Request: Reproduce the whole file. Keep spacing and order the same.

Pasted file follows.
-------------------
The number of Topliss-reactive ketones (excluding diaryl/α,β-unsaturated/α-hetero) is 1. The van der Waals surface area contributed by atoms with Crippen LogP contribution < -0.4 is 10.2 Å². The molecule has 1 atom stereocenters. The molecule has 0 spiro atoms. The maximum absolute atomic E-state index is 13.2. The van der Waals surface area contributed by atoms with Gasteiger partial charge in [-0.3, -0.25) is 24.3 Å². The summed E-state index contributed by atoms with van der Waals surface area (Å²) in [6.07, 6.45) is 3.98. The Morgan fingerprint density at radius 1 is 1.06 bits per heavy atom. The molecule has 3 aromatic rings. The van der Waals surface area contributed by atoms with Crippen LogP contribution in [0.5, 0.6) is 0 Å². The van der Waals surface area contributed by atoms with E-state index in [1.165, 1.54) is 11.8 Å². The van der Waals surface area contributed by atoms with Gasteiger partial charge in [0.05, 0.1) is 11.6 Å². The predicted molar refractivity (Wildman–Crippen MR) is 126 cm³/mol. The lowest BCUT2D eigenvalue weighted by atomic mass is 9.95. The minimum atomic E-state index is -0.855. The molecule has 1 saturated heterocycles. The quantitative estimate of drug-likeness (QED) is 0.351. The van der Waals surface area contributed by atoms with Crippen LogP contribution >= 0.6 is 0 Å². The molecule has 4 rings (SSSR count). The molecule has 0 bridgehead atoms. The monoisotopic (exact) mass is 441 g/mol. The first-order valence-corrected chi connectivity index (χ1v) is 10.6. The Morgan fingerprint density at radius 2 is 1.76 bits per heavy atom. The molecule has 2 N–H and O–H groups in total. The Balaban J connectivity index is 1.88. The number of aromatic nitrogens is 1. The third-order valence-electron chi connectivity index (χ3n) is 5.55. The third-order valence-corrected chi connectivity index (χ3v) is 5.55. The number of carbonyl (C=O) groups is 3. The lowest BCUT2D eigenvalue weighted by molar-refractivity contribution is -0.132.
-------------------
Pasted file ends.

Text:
The number of Topliss-reactive ketones (excluding diaryl/α,β-unsaturated/α-hetero) is 1. The van der Waals surface area contributed by atoms with Crippen LogP contribution < -0.4 is 10.2 Å². The molecule has 1 atom stereocenters. The molecule has 0 spiro atoms. The maximum absolute atomic E-state index is 13.2. The van der Waals surface area contributed by atoms with Gasteiger partial charge in [-0.3, -0.25) is 24.3 Å². The summed E-state index contributed by atoms with van der Waals surface area (Å²) in [6.07, 6.45) is 3.98. The Morgan fingerprint density at radius 1 is 1.06 bits per heavy atom. The molecule has 3 aromatic rings. The van der Waals surface area contributed by atoms with Crippen LogP contribution in [0.5, 0.6) is 0 Å². The van der Waals surface area contributed by atoms with E-state index in [1.165, 1.54) is 11.8 Å². The van der Waals surface area contributed by atoms with Gasteiger partial charge in [0.05, 0.1) is 11.6 Å². The predicted molar refractivity (Wildman–Crippen MR) is 126 cm³/mol. The lowest BCUT2D eigenvalue weighted by atomic mass is 9.95. The minimum atomic E-state index is -0.855. The molecule has 1 saturated heterocycles. The quantitative estimate of drug-likeness (QED) is 0.351. The van der Waals surface area contributed by atoms with Crippen LogP contribution >= 0.6 is 0 Å². The molecule has 4 rings (SSSR count). The molecule has 0 bridgehead atoms. The monoisotopic (exact) mass is 441 g/mol. The first-order valence-corrected chi connectivity index (χ1v) is 10.6. The Morgan fingerprint density at radius 2 is 1.76 bits per heavy atom. The molecule has 2 N–H and O–H groups in total. The Balaban J connectivity index is 1.88. The number of aromatic nitrogens is 1. The third-order valence-electron chi connectivity index (χ3n) is 5.55. The third-order valence-corrected chi connectivity index (χ3v) is 5.55. The number of carbonyl (C=O) groups is 3. The lowest BCUT2D eigenvalue weighted by molar-refractivity contribution is -0.132.